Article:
Here are some thoughts our staff has about working at the FVCDC.
The Friendly Place !
After only six weeks working at the FVCDC as an Aboriginal Infant Development Consultant, I feel as if I have been here for years. It’s an understatement to say that I am pleased with the work environment. I don’t know what I like best — the friendly workplace, the location, the opportunities for learning, or the families I have already had the pleasure to meet and work with.
My co-workers welcomed me warmly and made me feel accepted right away. They’re busy people, but they don’t make me feel uncomfortable when I ask the inevitable newbie questions or seek advice.
Almost immediately after taking on this position, I attended the first provincial Aboriginal Infant Development Conference, which was held in beautiful Chase, British Columbia. It was a great experience with enlightening topics of discussion, humour, great food, walks along the Shushwap Lake, and even a rock concert! I took away a deep appreciation for a culture that cherishes each and every child and shows gratitude to the Creator for every gift — even AIDP Consultants!
I work in the Chilliwack office, which is surrounded by majestic snow-capped mountains. My commute from Aldergrove east to Chilliwack on Highway One each morning feels more like a Sunday drive to the mountains compared to the road-raged rat race that I am used to in the city.
Even though I worked with the Infant Development Program (IDP) before I came to the FVCDC, I still find the work unpredictable, challenging, and meaningful — personally and professionally. I regularly meet families with individual personalities and cultures. The family-centred philosophy of IDP is only more relevant in the AIDP where relationship and trust building is a crucial part of my work. I foresee an enjoyable future with the FVCDC.
Aboriginal Infant Development Consultant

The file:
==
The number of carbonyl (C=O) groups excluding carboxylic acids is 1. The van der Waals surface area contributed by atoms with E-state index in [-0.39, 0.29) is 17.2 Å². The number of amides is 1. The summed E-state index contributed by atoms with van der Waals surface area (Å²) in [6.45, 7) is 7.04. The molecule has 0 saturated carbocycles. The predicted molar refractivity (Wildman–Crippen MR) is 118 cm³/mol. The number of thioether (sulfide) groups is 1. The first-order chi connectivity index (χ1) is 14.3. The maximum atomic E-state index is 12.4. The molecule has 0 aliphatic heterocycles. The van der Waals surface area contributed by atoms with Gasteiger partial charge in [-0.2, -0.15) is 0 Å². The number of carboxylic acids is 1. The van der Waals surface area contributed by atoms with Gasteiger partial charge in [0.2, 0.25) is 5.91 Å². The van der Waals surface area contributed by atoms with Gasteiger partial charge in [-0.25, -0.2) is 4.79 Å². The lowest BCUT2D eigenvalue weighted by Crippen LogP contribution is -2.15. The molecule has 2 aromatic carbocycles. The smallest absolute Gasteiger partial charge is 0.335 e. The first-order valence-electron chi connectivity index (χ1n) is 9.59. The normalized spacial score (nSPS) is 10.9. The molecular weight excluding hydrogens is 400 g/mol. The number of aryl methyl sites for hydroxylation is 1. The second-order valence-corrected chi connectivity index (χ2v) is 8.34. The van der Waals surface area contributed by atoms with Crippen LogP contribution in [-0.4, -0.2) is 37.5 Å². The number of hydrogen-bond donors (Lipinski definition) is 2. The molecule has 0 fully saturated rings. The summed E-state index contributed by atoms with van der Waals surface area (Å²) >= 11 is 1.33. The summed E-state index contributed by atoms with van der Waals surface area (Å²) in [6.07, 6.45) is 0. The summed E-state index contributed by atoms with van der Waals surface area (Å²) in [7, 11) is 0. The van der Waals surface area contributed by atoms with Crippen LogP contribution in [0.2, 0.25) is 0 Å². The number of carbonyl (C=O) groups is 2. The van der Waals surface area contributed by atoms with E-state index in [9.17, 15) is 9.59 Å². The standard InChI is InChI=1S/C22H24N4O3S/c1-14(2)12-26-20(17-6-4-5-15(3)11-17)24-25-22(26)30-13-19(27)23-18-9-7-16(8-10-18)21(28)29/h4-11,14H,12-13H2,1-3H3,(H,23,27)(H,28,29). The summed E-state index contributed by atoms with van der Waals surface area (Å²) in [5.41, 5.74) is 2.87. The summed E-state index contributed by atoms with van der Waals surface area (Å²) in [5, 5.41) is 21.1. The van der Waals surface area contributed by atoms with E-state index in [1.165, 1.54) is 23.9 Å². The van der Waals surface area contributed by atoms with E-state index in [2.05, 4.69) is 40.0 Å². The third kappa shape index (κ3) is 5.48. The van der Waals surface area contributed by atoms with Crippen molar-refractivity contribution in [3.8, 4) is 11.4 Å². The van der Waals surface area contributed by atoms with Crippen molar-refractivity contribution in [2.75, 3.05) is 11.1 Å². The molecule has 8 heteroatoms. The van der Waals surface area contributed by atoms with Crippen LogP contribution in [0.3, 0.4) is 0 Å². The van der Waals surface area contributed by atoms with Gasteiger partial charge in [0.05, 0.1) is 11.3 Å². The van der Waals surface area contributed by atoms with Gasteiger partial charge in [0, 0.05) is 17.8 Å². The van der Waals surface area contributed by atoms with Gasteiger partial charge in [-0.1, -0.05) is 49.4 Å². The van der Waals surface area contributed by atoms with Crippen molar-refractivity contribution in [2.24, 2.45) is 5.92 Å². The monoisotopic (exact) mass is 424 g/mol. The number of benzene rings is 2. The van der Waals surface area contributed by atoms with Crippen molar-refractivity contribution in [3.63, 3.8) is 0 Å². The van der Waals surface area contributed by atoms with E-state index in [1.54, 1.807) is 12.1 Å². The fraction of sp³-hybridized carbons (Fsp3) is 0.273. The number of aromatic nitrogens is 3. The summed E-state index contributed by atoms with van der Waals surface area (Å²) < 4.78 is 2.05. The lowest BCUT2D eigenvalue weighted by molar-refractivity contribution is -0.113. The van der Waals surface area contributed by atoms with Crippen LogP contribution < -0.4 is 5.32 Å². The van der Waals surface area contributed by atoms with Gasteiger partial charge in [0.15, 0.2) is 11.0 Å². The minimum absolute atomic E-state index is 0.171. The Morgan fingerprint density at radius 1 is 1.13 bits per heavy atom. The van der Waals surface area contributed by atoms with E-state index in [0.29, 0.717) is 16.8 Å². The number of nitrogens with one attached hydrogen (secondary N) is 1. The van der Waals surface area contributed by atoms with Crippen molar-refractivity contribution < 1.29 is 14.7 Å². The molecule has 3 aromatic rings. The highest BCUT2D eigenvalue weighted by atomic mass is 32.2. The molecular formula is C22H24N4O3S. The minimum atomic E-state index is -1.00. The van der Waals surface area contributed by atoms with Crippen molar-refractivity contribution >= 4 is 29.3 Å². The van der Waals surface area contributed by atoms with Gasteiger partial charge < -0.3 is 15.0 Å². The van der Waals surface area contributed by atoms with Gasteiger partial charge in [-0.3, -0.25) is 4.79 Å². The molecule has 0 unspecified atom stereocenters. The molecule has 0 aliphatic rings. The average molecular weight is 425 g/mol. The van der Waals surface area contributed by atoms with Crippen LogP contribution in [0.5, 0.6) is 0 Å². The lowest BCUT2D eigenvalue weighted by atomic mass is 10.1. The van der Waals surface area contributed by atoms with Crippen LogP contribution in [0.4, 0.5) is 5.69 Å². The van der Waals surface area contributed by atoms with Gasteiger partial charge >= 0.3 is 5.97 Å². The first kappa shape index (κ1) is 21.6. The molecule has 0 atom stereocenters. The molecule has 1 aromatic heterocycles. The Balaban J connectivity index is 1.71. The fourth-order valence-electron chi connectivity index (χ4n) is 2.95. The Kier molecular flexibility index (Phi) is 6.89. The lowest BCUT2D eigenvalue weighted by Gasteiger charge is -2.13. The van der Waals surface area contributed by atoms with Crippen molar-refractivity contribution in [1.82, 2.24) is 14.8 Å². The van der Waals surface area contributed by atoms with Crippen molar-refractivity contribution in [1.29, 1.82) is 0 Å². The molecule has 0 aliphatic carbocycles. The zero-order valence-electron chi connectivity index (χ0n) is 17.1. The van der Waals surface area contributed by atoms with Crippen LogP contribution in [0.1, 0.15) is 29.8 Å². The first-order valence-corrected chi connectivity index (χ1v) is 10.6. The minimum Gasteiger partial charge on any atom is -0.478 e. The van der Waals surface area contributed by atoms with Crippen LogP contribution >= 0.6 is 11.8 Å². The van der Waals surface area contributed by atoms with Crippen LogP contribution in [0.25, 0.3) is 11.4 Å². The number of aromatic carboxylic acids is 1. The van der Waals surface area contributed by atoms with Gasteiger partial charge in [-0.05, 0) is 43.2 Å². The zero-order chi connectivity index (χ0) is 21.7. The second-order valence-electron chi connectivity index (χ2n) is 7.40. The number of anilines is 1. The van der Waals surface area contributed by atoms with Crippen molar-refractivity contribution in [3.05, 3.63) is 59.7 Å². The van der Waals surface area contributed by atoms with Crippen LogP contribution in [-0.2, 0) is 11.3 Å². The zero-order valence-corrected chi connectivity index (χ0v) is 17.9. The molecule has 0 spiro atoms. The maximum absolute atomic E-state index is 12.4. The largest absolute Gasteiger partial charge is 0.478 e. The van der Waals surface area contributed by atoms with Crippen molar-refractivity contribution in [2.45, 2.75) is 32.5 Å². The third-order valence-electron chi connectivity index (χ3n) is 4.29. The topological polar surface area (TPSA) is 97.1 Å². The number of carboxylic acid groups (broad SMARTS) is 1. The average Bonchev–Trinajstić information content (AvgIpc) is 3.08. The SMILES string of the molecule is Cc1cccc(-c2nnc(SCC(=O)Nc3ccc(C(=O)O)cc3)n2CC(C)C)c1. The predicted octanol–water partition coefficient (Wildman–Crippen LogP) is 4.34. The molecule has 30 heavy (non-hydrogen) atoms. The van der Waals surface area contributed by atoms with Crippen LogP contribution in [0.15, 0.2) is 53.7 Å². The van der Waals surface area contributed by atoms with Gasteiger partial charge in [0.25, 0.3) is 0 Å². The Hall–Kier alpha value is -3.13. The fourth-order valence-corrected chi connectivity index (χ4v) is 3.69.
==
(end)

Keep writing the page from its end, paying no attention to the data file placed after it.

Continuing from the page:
Best Candy in Town!
Where else can you get a supervisor who sings along to the radio on your way to home visits? Or where everyone's desk has a jar of pens — and one of candy — and you're allowed to take the candy whenever you want? Or where you get to play with toys all day, and still call it work? Where else can your office be a playground, or a tea party, or an art gallery (so long as Popsicle sticks count as art)?
Hi. I’m Camille Traverse and I recently completed an eight-week practicum working with a speech and language pathologist and as part of a multi-disciplinary team at the Fraser Valley Child Development Centre.
On my first day at the FVCDC I was overwhelmed by how competent everyone was — and how incompetent I felt in comparison. But my supervisor was there to guide me, and I learned immeasurable amounts in the eight weeks I worked here. I made friends, gained some incredible experience, and learned that there really are about sixteen different ways to play with a bouncy ball.
Without the incredible support, knowledge, and guidance of the incredible staff at the FVCDC, I would never be the clinician I am today. Ok, fine — I'm still a student. But ONE day, I'll be a clinician, and I am convinced that the experiences I have had here will make a big difference in my ability to assess and treat children with communication delays. I would recommend the FVCDC for any student looking to do a placement. Even if they didn't have the best supply of candy in town.